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Tho' joints are stiff as ony rung ',
Out o'er the lugs 3,
That would ye spulzie",
Wi' little tulzie 6.
Wer't na for it the bonny lasses
That ast conveen
To catch our ein.
Could then discover,
Were worth a lover?
ODE TO THE GOWDSPINK 10.
the simmer's green.
For spraings 13 and bonny spats to thee ; stafi ? exhausted.
4 nimble. struggle. looking-glasses. 8 lose regard for. dirty. no Goldfincb.
13 different coloured stripes
Nae mair the rainbow can impart
wae's heart! we aften find
I marvels. ssbut.
3 cherished. 6 resort.
1. without strength. body.
Like Tantalus they hing you here
Ah, Liberty! thou bonny dame,
Thus Fortune ait a curse can gie,
I dare not.
2 lads. 1 bill.
• (fiend) not a fig.
10 box for meal
[ROBERT BURNS was born 25th January, 1759, 'the hindmost year bat ane" of George the Second's reign, in a cottage built by his father, two miles south of Ayr, and close to Alloway Kirk, that relic of nondescript architecture to which his genius has lent almost as worldwide an interest as that which makes Vaucluse a place of pilgrimage to all nations. Eldest son of William Burness, of a Kincardineshire family of small farmers, market gardener and overseer of a small estate in the neighbourhood of Ayr, and afterwards tenant of Lochlie and Mount Oliphant, small Ayrshire farms, Burns received an education which ultimately included a sound acquaintance with English grammar, a little mathematics, mensuration, French, and a smattering of Latin. At work on his father's farm from an early age till he was twenty-three, he tried then to establish himself in business as a flax-dresser in Irvine, but returned in a short time to his father's house with empty pockets and with a character hitherto blameless deteriorated by some new companionships. After the death of his father, a specimen of industry and integ ity never rewarded in this life, his brother Gilbert and he took the farm of Mossgiel near Mauchline (1784), which also turned out to be a bad bargain. To escape troubles in which his youthful and characteristic follies involved him, especially with the father of his future partner in lise, • Bonie Jean,' he accepted an appointment to a clerkship in Jamaica ; but on the point of starting on the voyage he had his footsteps turned towards Edinburgh by the success of his volume of poems (Kilmarnock, 1786), and by the patronage, literary and aristocratic, which it immediately secured for him. With the proceeds of a second edition of the volume (Edinburgh, 1787), amounting to £500 or £600, he established himself on the farm of Ellisland near Dumfries. Unsuccessful once more in this tenancy he became an exciseman to eke out his income, and finally in that capacity, unfortunately both for his health and for his reputation, removed to Dumfries, where he died in 1796.] That admiration of Burns' poetry as the work
a ploughman which Jeffrey in his time had occasion to deprecate, in which he could see no more sense than 'in admiring it as if it had been written with his toes,' has not survived Jeffrey's ridicule. Burns, like Joseph in Egypt, was destined to "forget his toil and his father's house.' His right to a place among the greater poets of Europe being no longer in dispute, to speak of him still as the Ayrshire bard' is almost as dull an affectation as to follow his own example and call him Rob or Robin. A great poet not only in the sense that his affinities are with the greatest of the great poets that were before him or have been since, rather than with the multitude of inferior writers who have struggled into fame in verse, but great also in the sense that he gave a new impulse and a new direction to poetry, helped to overturn in that splendid realın the dynasty of Pope, and to found that to which Wordsworth and Shelley and Byron belong, Burns is only once a peasant and clownish in the course of nearly a century during which his name has been illustrious. It is not in 1786, in the circles of rank and fashion in Edinburgh, in which he appears fresh from the ploughhere his courtliness astonishes Dugald Stewart and delights the Duchess of Gordon--it is now, when coming from Olympus, he is introduced to us as from Ayrshire. Though nothing could be more natural than his first appearance in the character of rustic bard, he has so long played a different part that his resumption of it is felt to border upon the grotesque and to be akin to fustian. The task which criticism has to perforni in regard to him is indicated in this transformation of the natural man into something of a histrionic figure. It is a task of difficulty under any conditions, and not to be attempted with success in a very limited space. It is to explain how the publication of a small volume of poems 'chiefly in the Scottish dialect,' the natural destiny of which would have seemed to be fulfilled in making the Ayrshire bard known in Ayrshire, or at the most in Scotland, should have turned out to be an occasion, in literature and in history, of worldwide significance.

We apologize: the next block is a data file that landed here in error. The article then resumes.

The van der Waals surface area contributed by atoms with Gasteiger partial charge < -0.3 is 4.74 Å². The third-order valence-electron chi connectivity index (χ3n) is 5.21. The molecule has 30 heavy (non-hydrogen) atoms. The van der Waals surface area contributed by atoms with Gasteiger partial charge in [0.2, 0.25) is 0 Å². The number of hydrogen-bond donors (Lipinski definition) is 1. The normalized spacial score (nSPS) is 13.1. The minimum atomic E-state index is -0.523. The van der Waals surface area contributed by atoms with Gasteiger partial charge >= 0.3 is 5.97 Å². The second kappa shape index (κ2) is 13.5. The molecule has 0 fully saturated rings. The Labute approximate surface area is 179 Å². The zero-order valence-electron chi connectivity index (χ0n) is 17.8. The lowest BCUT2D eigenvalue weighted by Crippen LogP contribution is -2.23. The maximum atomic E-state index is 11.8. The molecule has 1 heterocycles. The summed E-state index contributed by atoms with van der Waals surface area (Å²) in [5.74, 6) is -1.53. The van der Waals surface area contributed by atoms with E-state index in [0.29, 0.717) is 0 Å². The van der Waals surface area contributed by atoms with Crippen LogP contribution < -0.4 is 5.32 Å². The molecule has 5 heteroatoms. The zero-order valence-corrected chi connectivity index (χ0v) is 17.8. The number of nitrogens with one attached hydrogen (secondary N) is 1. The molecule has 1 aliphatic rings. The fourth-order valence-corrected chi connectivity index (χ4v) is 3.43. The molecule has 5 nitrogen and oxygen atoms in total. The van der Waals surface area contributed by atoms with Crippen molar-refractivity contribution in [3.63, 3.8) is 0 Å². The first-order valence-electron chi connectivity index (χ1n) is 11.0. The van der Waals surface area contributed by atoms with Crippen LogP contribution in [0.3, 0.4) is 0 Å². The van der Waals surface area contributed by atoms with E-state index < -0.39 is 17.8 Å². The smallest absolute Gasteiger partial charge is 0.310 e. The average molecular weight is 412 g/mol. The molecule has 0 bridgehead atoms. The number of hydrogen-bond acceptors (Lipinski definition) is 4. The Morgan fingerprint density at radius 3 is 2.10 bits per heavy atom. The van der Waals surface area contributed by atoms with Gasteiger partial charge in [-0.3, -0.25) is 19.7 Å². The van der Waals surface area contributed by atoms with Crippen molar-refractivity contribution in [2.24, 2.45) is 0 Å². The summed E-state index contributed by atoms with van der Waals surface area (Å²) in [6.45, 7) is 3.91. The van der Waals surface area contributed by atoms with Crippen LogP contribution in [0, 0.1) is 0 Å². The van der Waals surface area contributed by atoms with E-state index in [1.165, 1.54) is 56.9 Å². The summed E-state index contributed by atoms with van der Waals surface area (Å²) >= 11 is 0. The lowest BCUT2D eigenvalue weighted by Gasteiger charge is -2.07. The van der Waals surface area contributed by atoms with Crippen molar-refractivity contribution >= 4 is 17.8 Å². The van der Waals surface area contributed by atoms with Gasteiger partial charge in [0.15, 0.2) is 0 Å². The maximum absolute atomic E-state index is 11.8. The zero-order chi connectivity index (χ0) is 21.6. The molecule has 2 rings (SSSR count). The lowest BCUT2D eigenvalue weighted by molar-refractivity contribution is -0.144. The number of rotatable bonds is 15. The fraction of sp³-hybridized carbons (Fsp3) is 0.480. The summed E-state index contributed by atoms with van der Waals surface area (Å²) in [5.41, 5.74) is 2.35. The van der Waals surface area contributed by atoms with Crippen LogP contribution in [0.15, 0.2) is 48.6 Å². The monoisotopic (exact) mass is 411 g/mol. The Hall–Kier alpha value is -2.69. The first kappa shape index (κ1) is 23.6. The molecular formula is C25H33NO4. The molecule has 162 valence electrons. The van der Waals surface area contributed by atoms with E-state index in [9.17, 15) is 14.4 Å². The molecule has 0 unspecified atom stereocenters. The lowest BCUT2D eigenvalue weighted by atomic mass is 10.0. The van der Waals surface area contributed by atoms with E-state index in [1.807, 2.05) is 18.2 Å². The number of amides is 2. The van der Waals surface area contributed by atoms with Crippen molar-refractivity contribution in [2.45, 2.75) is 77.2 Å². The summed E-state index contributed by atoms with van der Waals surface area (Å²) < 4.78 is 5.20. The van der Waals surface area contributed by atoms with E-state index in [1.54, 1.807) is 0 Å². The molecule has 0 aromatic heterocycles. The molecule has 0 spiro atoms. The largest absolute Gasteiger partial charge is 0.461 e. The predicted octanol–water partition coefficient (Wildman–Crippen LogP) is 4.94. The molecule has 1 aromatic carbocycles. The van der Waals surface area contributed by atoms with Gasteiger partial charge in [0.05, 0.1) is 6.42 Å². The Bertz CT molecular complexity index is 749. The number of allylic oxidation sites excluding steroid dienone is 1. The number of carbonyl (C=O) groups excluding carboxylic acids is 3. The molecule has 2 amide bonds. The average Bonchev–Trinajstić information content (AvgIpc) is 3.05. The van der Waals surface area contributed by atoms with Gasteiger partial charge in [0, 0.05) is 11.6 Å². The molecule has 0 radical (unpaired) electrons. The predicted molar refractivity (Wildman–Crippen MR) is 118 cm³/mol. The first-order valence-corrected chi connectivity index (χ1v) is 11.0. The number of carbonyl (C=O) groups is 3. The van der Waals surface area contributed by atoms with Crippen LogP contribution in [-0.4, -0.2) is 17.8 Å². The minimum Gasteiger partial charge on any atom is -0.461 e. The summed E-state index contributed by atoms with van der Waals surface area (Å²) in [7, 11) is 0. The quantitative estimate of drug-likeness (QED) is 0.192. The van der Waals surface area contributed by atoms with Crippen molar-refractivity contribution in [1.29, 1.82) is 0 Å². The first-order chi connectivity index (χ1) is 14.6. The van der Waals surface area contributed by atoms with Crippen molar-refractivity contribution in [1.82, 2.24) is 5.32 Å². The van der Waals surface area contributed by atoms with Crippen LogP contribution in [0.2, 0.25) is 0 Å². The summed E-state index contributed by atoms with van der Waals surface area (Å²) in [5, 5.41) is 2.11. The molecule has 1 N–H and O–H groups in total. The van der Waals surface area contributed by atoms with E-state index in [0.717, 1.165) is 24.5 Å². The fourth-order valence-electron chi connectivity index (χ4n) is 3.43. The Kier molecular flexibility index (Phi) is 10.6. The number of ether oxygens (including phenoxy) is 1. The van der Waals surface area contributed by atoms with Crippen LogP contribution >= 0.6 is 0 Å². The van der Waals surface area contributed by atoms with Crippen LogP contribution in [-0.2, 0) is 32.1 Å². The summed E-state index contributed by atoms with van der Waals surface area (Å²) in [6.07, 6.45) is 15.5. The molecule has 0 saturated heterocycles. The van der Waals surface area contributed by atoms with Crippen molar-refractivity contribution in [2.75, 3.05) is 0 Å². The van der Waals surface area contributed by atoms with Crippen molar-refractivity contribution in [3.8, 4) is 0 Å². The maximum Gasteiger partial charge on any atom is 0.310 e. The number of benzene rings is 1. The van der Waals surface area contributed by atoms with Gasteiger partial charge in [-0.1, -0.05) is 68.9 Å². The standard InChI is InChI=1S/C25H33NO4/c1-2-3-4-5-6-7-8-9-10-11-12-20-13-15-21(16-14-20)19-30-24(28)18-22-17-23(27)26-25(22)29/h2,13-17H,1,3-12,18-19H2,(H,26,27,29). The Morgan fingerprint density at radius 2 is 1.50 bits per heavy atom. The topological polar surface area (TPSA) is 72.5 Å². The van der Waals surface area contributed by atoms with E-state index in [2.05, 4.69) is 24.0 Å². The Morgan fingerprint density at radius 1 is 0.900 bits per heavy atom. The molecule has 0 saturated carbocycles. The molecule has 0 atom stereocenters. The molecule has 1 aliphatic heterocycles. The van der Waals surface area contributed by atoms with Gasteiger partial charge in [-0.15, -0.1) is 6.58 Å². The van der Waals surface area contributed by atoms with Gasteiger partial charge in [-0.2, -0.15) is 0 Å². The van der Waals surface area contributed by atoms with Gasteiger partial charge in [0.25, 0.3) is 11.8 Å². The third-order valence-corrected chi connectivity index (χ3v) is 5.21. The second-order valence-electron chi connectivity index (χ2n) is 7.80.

This explanation, be it ever so partial, must include, and perhaps ought to begin with, the admission, fatal to his character as a prodigy, that the influences under which Burns was tutored into song were as eminently European in fact as they were singularly provincial in appearance. The Revolution, at any rate in action, had not returned from America to France, when his poems were published. But the intellectual activity and turmoil which led to the Revolution was a phenomenon to which he was no more of a stranger in his humble and straitened sphere of life, than to summer's heat or winter's cold, or the west wind or 'man's in humanity to man.' His father's cottage, in which, like the rest of the family (they were all readers), ke sat at meals with a book in one hand and a spoon in the other,' was, as far as intelligence of most kinds was concerned, in open communication with Europe